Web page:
3 notes per string guitar scale patterns are a great way to move from the five basic scale patterns (or CAGED system). It helps break out of the conventional boxes. They make it easier to learn a scale all over the fretboard and they are a great introduction to modes.
3 Notes per String for a Guitar Shredding
They are very popular among guitar shredders since they are easy to play at great speed while keeping a good rhythmic consistency. This is because they contain an equal number of notes on each string and limit string changes compared to other patterns.
They can be applied to any scale but I find that they don’t work so well with the pentatonic. The pentatonic only has 5 notes, it results in uncomfortable stretches when playing 3 notes on each string.
For this reason, we will focus on the major scale patterns and modes.
Learn 3 notes Per String Scale Patterns
Now here is the most popular shape for the major scale using the F Major
Now let’s take a look at the natural minor scale. It’s also the 6th degree of the major scale.
Master the Whole Guitar Fretboard
The two patterns we just saw are great by themselves but the true power of this concept goes beyond simple shredding technique.
In fact, it can help you master the scale everywhere on the neck on all the strings without leaving any “blind spots” behind. To do so, you must learn all the different patterns starting from different scale degrees (different notes from a specific scale). We previously saw two of them.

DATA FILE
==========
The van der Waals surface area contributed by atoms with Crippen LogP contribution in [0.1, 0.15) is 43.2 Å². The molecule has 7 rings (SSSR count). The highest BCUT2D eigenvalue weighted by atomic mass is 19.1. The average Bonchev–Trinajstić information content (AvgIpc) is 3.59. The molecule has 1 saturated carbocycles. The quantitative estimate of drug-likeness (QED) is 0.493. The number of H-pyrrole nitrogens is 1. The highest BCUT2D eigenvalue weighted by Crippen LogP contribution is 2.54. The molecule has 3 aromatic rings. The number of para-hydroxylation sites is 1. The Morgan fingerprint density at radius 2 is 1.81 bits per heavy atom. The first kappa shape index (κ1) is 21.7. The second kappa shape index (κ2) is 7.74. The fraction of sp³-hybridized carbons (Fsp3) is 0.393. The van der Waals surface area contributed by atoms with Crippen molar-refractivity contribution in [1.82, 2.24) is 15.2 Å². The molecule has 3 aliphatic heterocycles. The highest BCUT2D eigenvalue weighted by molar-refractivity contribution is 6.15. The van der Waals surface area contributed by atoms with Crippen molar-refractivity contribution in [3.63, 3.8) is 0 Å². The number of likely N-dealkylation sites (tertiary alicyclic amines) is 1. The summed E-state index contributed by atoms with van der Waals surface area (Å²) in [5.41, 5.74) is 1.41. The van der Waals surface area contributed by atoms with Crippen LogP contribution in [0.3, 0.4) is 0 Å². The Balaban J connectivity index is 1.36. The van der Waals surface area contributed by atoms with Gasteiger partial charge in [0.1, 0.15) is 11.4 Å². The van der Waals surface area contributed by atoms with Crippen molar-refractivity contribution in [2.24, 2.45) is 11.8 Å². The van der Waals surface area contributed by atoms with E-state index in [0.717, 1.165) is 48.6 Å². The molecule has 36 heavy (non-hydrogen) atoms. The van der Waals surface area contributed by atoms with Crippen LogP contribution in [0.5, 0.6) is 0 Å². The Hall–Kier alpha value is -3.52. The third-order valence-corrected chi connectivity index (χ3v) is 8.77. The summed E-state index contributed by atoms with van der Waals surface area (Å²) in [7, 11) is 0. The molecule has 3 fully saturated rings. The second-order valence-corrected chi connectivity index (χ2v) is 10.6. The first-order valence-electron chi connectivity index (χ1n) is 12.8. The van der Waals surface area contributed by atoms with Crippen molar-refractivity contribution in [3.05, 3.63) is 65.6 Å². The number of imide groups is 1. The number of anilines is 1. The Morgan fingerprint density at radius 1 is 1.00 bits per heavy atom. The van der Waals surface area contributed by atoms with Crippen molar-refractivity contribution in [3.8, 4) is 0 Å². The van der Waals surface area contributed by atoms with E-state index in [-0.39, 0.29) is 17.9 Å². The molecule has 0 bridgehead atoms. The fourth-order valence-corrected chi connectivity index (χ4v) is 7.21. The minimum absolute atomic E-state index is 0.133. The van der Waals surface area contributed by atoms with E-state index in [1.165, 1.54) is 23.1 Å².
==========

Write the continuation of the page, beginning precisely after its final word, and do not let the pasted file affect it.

Plus, every scale degree can be seen as a modal scale. For example, when starting on the 2nd degree of the F Major scale, you create a G Dorian scale (assuming the starting note becomes the root).
But you should not worry too much about this and focus your attention on the different degrees.
For a better understanding, here is a chart of all the patterns for the different degrees and their equivalent modal scale. A great knowledge of all the patterns will help you become better at improvisation and you might find new scale territories you have never explored.
All 3 notes per string patterns
Breaking the linear patterns
To get the most out of these patterns you can shuffle them around a bit. This makes them less linear and help develop more melodic ideas.
Example 1: Here is an example using string skipping using the F Major Scale
Example 2: Mixing things up
Since 3 notes are played on each string you can see them as small sequences and play them in any order. This F minor example uses the pinkie finger to lead the ascending part while the index leads the descending part. It’s a great exercise since it forces you to go against finger muscle memory you might already have.
You can combine any examples of the previous example and create your own variations. This is a great process to come up with your own musical ideas and melodies.
Now your turn! Let me know if you have any specific ideas on how to use these patterns.
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